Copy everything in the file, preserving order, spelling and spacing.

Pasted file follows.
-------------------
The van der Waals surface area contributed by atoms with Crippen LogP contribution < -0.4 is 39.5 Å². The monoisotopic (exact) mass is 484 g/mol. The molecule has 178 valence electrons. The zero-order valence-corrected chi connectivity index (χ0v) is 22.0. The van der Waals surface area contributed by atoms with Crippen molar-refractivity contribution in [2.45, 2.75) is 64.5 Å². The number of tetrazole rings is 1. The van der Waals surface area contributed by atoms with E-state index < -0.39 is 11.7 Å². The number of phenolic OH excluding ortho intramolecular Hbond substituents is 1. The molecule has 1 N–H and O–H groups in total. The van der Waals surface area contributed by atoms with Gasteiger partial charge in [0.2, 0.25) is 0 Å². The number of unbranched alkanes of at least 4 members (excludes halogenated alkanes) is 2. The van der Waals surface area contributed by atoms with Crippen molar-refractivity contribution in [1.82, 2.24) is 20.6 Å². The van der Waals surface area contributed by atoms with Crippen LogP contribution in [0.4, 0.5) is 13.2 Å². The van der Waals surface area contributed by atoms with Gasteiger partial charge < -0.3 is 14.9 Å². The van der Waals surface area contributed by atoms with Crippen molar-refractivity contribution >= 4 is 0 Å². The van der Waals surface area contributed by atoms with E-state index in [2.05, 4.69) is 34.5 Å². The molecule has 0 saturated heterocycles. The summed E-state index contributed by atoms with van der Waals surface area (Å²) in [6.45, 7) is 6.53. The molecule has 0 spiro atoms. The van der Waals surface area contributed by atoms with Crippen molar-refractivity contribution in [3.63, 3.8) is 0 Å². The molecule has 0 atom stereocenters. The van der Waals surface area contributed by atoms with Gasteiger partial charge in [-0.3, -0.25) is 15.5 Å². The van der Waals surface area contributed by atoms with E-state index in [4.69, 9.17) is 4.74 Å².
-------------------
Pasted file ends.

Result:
The van der Waals surface area contributed by atoms with Crippen LogP contribution < -0.4 is 39.5 Å². The monoisotopic (exact) mass is 484 g/mol. The molecule has 178 valence electrons. The zero-order valence-corrected chi connectivity index (χ0v) is 22.0. The van der Waals surface area contributed by atoms with Crippen molar-refractivity contribution in [2.45, 2.75) is 64.5 Å². The number of tetrazole rings is 1. The van der Waals surface area contributed by atoms with E-state index < -0.39 is 11.7 Å². The number of phenolic OH excluding ortho intramolecular Hbond substituents is 1. The molecule has 1 N–H and O–H groups in total. The van der Waals surface area contributed by atoms with Gasteiger partial charge in [0.2, 0.25) is 0 Å². The number of unbranched alkanes of at least 4 members (excludes halogenated alkanes) is 2. The van der Waals surface area contributed by atoms with Crippen molar-refractivity contribution in [1.82, 2.24) is 20.6 Å². The van der Waals surface area contributed by atoms with Crippen LogP contribution in [0.4, 0.5) is 13.2 Å². The van der Waals surface area contributed by atoms with Gasteiger partial charge < -0.3 is 14.9 Å². The van der Waals surface area contributed by atoms with Crippen molar-refractivity contribution >= 4 is 0 Å². The van der Waals surface area contributed by atoms with E-state index in [2.05, 4.69) is 34.5 Å². The molecule has 0 saturated heterocycles. The summed E-state index contributed by atoms with van der Waals surface area (Å²) in [6.45, 7) is 6.53. The molecule has 0 spiro atoms. The van der Waals surface area contributed by atoms with Crippen molar-refractivity contribution in [3.63, 3.8) is 0 Å². The molecule has 0 atom stereocenters. The van der Waals surface area contributed by atoms with Gasteiger partial charge in [-0.3, -0.25) is 15.5 Å². The van der Waals surface area contributed by atoms with E-state index in [4.69, 9.17) is 4.74 Å².